As the day wears on, Victor vacillates between self-doubt and feeling proud of the stance he has taken over his party. Miriam is sympathetic and tries to console him, which eventually leads to them making love on the sofa. It is an encounter fuelled by drink, but also by memories of their past happiness together. Yet things have changed since Victor and Miriam were lovers. Their lives followed different paths. In fact, Miriam is now in love with a woman – Berta. When Berta returns home she immediately knows that Miriam and Victor have slept together. She has heard a lot about Victor, and understands just how important he used to be in Miriam’s life. Berta’s capacity to understand and tolerate Miriam’s behaviour is almost saintly. She does not react angrily to the situation between Miriam and Victor. Instead, she invites Victor to stay for more wine.

Victor and Berta get to know one another. He learns that she used to be a teacher in a convent school. She had an inappropriate relationship with a female pupil, which almost led to the girl’s suicide. At that time in her life, Berta was still a staunch Catholic who believed that she and the girl deserved to be punished for their behaviour. Looking back on the experience, Berta believes that the girl was a casualty of her own beliefs. She compares the situation to that between Victor and Miriam. In her eyes, Miriam was a casualty of Victor’s political career, in which there was no room for a morally-questionable cabaret dancer. On stage, we get a glimpse of why Victor and Miriam broke up. A younger Victor asks Miriam to give up her job as a dancer and to be by his side when he enters serious politics. She refuses to do so, and so it does indeed appear that Victor chose politics over Miriam. As we go back into the past again, we see the very moment that the relationship between Victor and Miriam broke down for good. Victor was briefly imprisoned for his political activism, and when he came out of jail he accused Miriam of denouncing him. She vehemently denied the accusation, and the couple angrily went their separate ways.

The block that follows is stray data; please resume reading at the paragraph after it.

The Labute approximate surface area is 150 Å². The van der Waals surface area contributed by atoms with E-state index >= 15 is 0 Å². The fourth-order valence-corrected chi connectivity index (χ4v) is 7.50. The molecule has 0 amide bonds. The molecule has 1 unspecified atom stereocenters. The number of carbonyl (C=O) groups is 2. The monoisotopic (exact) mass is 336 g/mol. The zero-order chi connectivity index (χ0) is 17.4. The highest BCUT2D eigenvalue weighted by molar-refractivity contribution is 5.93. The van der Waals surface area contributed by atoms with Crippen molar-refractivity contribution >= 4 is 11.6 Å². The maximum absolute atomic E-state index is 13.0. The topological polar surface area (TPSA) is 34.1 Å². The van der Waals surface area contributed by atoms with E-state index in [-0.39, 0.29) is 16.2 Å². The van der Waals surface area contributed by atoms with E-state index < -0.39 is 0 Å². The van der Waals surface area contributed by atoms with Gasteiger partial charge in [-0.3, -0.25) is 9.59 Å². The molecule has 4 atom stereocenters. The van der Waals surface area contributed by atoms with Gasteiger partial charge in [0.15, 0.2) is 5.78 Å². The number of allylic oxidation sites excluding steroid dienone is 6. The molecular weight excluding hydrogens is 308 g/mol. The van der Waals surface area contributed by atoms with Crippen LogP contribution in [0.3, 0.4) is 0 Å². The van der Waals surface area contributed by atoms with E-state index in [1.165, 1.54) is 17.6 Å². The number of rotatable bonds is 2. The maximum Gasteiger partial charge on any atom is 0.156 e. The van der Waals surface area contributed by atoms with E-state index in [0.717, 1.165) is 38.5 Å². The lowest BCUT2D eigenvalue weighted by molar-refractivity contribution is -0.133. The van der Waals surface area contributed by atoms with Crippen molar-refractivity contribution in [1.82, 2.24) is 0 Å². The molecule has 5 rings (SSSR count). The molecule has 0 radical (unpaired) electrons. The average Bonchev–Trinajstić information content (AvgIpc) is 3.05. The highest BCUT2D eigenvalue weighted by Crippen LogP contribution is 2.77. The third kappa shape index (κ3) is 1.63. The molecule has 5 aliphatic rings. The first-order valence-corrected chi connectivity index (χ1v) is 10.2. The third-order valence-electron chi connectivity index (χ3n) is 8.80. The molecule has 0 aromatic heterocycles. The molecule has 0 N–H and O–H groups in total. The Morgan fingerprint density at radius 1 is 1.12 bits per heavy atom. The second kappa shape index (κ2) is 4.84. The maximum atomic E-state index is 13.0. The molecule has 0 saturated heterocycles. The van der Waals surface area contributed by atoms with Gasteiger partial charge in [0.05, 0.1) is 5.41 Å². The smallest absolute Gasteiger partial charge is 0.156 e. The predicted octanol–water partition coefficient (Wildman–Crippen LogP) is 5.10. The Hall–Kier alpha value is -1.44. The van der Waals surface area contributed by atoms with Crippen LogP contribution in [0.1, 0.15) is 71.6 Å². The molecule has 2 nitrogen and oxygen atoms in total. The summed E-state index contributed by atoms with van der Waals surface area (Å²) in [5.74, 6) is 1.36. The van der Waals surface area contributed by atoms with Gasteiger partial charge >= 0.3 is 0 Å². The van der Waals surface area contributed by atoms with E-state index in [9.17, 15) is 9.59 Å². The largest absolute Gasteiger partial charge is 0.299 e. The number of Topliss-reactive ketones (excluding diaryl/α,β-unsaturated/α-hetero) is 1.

Now, years later, Miriam has forgiven Victor. She even tries to convince him to make amends with his party leadership. But Victor is adamant that his career is over. In his mind, he has nothing left, other than Miriam. Berta suspects that Victor will try to take Miriam from her. When Miriam leaves the room, Berta asks Victor not to ruin her relationship. She argues that she loves Miriam more than Victor ever could. Victor, however, sees Berta’s tolerance of Miriam’s behaviour as a form of passive-aggressive control. He does indeed ask Miriam to start a new life with him. But Miriam refuses. Her life has changed, and she does not believe that Victor really knows what he wants. Victor goes to leave. Before he does so, Berta tells him that he should be commended for standing up for his political principles – once again displaying her almost-saintly capacity for understanding. Victor departs. Suddenly angry, Miriam goes to her room and slams the door, leaving Berta to drink what is left of the wine and to wonder if their relationship will survive.

Critical response

Eduardo Haro Tecglen notes that, while no actual political party is mentioned in the play, Victor can be supposed to have been a member of the Communist Party (1984).  Tecglen is of the opinion that, while the play may aspire to be allegorical about political and personal disenchantment in general, the story is too specific to be considered as such (1984). Another reviewer of the 1984 production, however, was much more positive about the play. Writing in ABC, Lorenzo López Sancho commented on how the presence of the younger Victor helped bring this character’s past alive on stage (1984). He writes that this is a ‘weighty, psychological drama with a very well-constructed complex structure’ (1984).

  • Salom, Jaime. 1998. El otro William. Un hombre en la puerta. Madrid, Fundamentos

Entry written by Gwynneth Dowling. Last updated on 22 March 2012.